Last summer, Jerad and Amanda Miller walked into a CiCi’s Pizza restaurant in Las Vegas and murdered two police officers who were sitting down and having lunch. Jerad Miller pulled out a handgun and shot one officer in the back of his head, and before the other officer could react, Miller shot him in the throat. Amanda then joined in, as the couple lit up the incapacitated officers. Afterwards, the Millers placed the deceased bodies on the floor and covered them with a Gadsden flag and a swastika. The former, a Revolutionary War-era flag adopted by libertarian groups, is important because the Millers were rabid anti-government activists, whose history of extremism was well documented. Video also surfaced showing the pair protesting at Cliven Bundy’s ranch.
Bundy is the Nevada rancher who since 1993 has refused to pay grazing fees. He is also the man who alluded to possibly happier times when Negroes were slaves and had, he said, more freedom. The standoff between him and the government became a cri de coeur of anti-government, right-wing activists. Yet there was no mass outcry, after the Millers murdered those two officers, against Bundy, his supporters, cable news, or tea party groups (the occasional pundit notwithstanding). There were certainly no calls for a cessation of first amendment rights.
Fast forward to Saturday, when Ismaaiyl Abdullah Brinsley killed two New York police officers as they sat in a marked patrol car outside a housing project in Bedford-Stuyvesant. Brinsley, who had long struggled with mental illness, tied the shootings on social media to the death of Eric Garner, who died in a chokehold during a confrontation with New York police officers.
The outrage machine was ready and salivating. The George Patakis, Rudy Giulianis and Pat Lynches of the world had been waiting for something like this to happen, so they could lash out at those they view as their enemies. Pataki, the Republican former New York Governor, took to Twitter and blamed the police shootings on the supposed anti-cop rhetoric of outgoing U.S. Attorney General Eric Holder and liberal New York Mayor Bill de Blasio. I could not recall any anti-cop musings from Holder and de Blasio, so I went back and searched. They said, in essence, that America’s police departments have a history of targeting and violating black people. That is it. But since we live in a country where police officers are so highly respected and immune to criticism — even when they are recorded doing something wrong — de Blasio’s timid remarks qualify as anti-cop.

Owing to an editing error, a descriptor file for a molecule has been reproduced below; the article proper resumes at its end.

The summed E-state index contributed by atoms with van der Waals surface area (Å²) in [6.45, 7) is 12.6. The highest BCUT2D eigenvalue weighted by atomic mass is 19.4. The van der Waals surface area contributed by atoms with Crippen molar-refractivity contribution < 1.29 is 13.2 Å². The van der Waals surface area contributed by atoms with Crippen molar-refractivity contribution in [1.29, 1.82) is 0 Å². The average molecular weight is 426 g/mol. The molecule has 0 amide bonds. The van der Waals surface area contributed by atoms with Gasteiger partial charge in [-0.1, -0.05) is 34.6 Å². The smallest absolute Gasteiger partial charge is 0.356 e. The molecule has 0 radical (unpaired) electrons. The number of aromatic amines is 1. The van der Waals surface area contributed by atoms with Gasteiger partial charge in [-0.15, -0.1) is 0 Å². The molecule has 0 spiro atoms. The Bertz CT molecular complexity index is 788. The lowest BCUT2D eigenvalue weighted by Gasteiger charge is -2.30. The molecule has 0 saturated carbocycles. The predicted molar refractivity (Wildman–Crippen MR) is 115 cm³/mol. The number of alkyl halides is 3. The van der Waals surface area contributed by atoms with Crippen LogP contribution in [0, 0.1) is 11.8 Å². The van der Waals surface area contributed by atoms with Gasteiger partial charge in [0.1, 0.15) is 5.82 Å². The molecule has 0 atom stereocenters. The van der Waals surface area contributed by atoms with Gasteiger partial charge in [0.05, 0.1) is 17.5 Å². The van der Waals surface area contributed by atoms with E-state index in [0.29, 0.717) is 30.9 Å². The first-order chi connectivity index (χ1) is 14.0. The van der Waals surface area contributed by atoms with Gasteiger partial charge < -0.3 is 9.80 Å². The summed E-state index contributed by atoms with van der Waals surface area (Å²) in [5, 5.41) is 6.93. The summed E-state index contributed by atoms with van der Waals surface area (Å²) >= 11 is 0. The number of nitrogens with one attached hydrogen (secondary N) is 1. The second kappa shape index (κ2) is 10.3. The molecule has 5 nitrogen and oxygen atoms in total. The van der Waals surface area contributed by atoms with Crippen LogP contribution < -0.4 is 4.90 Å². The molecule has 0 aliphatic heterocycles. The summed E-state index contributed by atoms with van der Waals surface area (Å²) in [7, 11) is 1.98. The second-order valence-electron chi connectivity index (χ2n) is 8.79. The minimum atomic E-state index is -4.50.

Lynch, the fanatical president of the NYPD union, even went so far to accuse de Blasio of having the dead officers’ blood on his hands. Meanwhile, Giuliani — who has reemerged from his reprobate business dealings to reclaim his role as America’s reigning racial arsonist — blamed Barack Obama. “They [Obama and de Blasio] have created an atmosphere of severe, strong, anti-police hatred in certain communities. For that, they should be ashamed of themselves,” he said on Fox News.
The family of Michael Brown, the widely mourned Ferguson, Missouri police shooting victim, put out a statement that condemned the killings. It’s hard to think of why a Midwestern family a time zone away should have to comment on a shooting in New York, other than that black Americans are always thought to be responsible — some how, some way — for crimes to which they have no connection. As one Twitter user posted Saturday, “Only in America does the still-grieving family of a murdered black child have to come out with a statement about an unrelated crime.” And Garner’s daughter visited a memorial set up for the slain officers. Did NYPD commissioner Bill Bratton visit Garner’s makeshift memorial? Did de Blasio?
The lives of the officers killed in Brooklyn were no more valuable or precious than those of Garner or Brown, to say nothing of Tamir Rice (fatally shot by police at age 12 while playing with a toy gun) or John Crawford (fatally shot while walking through Wal Mart with a BB gun). But today an apparently cowed de Blasio called for the protests, which were spawned by the killings of the aforementioned black males, to stop. “Put aside protest,” he said, “put aside demonstrations, until these funerals are passed. Let’s just focus on these families and what they have lost.”
Stop protesting police brutality. Stop demanding racial justice. Stop fighting for black life.
The murders of the two NYPD officers were ghastly, but no group of Americans should be asked to stop exercising their Constitutional rights because of what occurred in Brooklyn. This is particularly true for black Americans who have long been admonished to wait their turn. Black citizens are always expected to give up so much for a country that has given them so little. But two weeks ago New York activists organized a giant demonstration to protest police brutality.
I marched for seven hours in the city I now call home. In front of me, for a chunk of that time, was a father and his son. The son appeared to be 3 or 4 years old. At one point we passed a phalanx of NYPD officers whom the father promptly flipped off. He then looked down at his son, while motioning to the massive crowd, and said, simply, “This is for you.” And so, despite Saturday’s horrible events, black lives still matter.
This post has been amended to reflect the author’s views on the Millions March NYC.
Editor’s Note: February 2, 2016
After uncovering misattributed quotes in stories written by Juan Thompson, a former staff reporter, The Intercept conducted a review of his work. The quote attributed to an anonymous protester could not be confirmed.
Photo: Anthony Behar/AP